Erica Ostlander remembers the KyoAni arson attack and discusses how art connects and transcends distance
Tragedy often materialises as a remote event unrelated to the stresses and tribulations of daily life, as it is only natural for people to numb themselves to the strange emotion that is grief for strangers. However, art has a way of forcing our hearts to connect to another's, allowing us to see inside the minds of the creators as we allow their creations into ours. Waking up on that Thursday morning in July and hearing the nightmarish news of the KyoAni arson attack, the largest mass-murder in Japan since World War II, I soon recognized the ache I felt in my heart as grief. The attack on Kyoto Animation Studios killed 36 people and extensively injured 33 more, causing overwhelming devastation for the studio and all the families who lost someone that day. Many of their computers and other equipment were destroyed as well, putting all ongoing works at an immediate standstill. Kyoto Animations was a studio that changed the animation industry in Japan from its inception, pioneering reform around fair treatment of employees and opportunities for women. Yoko Hatta, who established the studio alongside her husband Hideaki Hatta after leaving Mushi Productions, had the idea of bringing together housewives in their neighborhood to paint animation cels for many notable studios. Forty years later, this small group became Kyoto Animations and is the largest female-dominated voice in the anime industry, which continues to advocate for progressive policies in the workplace. They set an example by paying their employees on salary and granting benefits such as maternity leave-- almost unheard of in the unrelenting world of contract-based animation. This fair treatment of employees and the positive work environment allowed the studio to create magnificent works with happy employees. I like to think that one can always tell if a piece of art comes from a passionate creator, as the hidden details are added out of a deep-seated love for the craft. Even after watching just one episode of any KyoAni production, it is immediately apparent that details are the pride and joy of the studio, which is why they attract a large and energetic fanbase. When the tragedy was broadcasted to the world, a centralized donation system was promptly set up for the studio, raising over 3.3 billion yen ($30 million) from their fans, to support the recovery of the studio. Since Kyoto Animations is a company that has always put its employees first, the studio announced that none of the money donated, including the financial support from government institutions, will be used for business recovery. Rather all of the funds have gone to support the injured and the families of the victims. As someone who has always looked up to this company and their business practices, I was overjoyed when I heard how the donations will be handled.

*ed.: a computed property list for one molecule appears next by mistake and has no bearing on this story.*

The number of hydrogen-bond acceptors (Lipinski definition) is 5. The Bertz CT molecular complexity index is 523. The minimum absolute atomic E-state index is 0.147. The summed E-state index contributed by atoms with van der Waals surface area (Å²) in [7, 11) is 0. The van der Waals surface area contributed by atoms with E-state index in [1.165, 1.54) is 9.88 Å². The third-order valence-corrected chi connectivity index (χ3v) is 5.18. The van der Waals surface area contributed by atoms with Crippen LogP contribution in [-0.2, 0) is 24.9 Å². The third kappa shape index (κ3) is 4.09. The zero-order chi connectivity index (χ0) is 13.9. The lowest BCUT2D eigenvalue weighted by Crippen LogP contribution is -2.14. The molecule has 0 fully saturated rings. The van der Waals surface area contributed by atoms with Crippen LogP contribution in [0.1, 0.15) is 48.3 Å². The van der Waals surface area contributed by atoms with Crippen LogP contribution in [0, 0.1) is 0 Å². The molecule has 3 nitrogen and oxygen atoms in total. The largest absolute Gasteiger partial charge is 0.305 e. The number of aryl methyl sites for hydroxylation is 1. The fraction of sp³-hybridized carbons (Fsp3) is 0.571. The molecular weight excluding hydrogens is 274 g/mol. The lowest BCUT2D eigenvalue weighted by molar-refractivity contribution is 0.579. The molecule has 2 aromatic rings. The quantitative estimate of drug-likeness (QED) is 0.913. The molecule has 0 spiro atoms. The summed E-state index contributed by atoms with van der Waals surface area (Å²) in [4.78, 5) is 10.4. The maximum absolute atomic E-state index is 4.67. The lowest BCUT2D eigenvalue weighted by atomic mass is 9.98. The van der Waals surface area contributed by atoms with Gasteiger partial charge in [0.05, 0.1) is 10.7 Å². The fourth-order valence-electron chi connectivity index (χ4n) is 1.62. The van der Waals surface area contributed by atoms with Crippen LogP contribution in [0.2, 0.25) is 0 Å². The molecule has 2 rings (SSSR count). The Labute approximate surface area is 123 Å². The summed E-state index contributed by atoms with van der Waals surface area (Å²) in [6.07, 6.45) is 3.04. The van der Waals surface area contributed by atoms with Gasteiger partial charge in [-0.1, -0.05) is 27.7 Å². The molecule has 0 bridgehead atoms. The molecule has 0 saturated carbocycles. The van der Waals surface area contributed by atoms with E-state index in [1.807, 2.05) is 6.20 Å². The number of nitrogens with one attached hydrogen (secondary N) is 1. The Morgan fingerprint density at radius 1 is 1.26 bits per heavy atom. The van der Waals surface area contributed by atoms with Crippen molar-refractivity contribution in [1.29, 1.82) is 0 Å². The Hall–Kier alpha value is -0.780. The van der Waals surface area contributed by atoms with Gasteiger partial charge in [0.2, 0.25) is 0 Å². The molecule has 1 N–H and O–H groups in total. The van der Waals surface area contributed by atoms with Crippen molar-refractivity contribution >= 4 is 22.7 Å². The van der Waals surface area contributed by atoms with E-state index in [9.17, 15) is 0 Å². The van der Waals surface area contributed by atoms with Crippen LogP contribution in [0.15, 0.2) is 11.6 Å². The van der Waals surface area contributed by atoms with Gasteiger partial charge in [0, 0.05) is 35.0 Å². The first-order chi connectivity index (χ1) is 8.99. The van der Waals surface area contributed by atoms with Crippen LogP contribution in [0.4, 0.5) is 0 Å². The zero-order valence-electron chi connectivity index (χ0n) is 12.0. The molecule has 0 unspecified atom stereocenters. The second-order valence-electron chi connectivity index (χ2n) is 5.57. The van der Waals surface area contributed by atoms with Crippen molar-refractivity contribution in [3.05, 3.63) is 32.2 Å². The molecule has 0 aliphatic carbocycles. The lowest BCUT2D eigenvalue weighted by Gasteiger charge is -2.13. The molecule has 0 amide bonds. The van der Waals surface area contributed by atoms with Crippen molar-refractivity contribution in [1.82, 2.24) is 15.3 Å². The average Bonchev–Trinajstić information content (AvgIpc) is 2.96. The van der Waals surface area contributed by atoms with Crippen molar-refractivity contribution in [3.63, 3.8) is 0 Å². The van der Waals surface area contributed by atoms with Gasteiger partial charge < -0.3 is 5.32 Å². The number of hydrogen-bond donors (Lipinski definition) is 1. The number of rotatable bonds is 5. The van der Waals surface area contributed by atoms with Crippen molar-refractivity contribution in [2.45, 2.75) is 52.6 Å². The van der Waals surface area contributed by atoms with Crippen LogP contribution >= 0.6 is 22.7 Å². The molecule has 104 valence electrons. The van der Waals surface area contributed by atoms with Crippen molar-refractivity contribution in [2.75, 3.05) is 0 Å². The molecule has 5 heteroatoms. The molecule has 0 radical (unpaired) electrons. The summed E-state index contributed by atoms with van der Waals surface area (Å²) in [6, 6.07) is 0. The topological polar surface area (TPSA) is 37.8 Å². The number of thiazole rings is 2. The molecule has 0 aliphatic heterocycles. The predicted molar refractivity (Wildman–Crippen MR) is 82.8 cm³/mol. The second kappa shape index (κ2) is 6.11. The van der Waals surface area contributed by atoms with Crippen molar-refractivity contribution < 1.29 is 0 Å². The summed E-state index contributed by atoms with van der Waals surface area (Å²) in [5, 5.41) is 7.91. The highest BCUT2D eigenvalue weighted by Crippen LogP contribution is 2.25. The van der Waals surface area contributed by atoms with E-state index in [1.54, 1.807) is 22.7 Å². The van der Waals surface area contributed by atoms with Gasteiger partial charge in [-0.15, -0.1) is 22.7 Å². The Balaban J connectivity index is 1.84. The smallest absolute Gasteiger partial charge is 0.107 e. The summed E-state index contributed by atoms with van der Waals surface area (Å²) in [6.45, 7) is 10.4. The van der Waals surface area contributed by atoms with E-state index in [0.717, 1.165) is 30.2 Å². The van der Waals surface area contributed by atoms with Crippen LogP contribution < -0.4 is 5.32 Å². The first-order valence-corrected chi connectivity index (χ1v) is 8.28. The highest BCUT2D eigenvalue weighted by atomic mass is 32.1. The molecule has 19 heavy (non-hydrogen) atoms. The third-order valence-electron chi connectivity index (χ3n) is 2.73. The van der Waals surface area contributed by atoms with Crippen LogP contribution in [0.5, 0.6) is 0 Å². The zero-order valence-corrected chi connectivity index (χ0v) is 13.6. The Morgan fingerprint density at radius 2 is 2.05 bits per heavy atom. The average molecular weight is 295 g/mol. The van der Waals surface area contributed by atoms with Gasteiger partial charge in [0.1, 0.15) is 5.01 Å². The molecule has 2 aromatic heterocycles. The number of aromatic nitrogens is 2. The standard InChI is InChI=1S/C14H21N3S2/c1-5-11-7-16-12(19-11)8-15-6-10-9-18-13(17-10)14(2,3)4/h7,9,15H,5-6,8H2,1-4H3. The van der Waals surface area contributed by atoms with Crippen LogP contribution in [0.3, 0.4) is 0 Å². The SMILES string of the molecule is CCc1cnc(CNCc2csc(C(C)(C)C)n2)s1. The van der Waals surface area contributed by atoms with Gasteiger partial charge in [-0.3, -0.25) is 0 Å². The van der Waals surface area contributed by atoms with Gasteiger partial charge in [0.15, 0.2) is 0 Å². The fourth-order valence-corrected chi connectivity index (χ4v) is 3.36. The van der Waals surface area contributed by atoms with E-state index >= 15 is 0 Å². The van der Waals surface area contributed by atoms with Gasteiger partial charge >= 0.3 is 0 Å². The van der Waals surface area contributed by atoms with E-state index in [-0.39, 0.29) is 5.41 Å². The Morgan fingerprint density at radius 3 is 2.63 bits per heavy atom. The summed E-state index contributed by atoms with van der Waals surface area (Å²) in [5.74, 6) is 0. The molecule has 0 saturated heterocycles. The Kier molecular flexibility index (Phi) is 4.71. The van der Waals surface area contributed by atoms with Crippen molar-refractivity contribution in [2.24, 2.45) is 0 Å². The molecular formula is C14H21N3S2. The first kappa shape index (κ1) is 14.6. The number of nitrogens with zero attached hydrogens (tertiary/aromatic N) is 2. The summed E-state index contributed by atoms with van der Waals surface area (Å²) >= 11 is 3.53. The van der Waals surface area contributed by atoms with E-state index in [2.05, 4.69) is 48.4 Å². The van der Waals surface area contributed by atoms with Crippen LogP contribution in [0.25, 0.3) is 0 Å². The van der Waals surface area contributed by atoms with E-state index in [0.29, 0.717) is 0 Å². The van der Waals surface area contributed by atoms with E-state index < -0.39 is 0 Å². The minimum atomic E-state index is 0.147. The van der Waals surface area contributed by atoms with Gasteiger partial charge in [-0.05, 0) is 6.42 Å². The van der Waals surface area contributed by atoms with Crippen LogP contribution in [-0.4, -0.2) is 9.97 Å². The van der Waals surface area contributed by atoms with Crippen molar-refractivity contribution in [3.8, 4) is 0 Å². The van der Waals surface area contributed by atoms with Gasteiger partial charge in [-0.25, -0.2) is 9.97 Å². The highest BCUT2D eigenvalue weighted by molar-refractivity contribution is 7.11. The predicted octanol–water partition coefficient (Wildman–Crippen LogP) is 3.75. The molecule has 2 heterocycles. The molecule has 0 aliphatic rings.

Late at night when I catch my mind craving a beautiful work of fiction, I often find myself rewatching some of their productions. For example, I watch A Silent Voice, a feature film addressing issues like disability and bullying, which was celebrated as the best-animated feature at the 2017 Japan Movie Critics Awards. Sometimes I prefer Violet Evergarden, a show bought by Netflix that spoke on the aftermath of war, PTSD, and recovering from tremendous loss. It has been a little over a year since the fire occurred on 18 July 2019 and last month, Kyoto Animation released the theatre debut of Violet Evergarden: The Movie in Japan on September 18th. Fans from all over the world have been quietly awaiting its release, as they anticipated the work that will prove that KyoAni still has more things to say and to create. Violet Evergarden is about a young girl who was made to be a weapon of war, but the focus of the show is instead on her trauma as she learns to move forward, finding a new sense of purpose in helping others communicate what goes unsaid in their heart. I cannot help but notice the parallels between this upcoming movie and the tragedies occurring around the world today, as each one of us is learning to rebuild ourselves from the ground up in face of COVID-19 and political mayhem. This collective trauma has forced each of us to change in some way and art for a vast amount is what is keeping us afloat through it all. Art is binding us together as a whole and helps us understand the feelings of complete strangers across the world. Hideaki Hatto, on the 1st anniversary of the KyoAni arson attack, stated, "The most important thing about rebuilding is not to construct a new building but is the heart." People and their creations are a treasure to behold, and if we want to rebuild society in the right way, we need to remember who we are doing it for.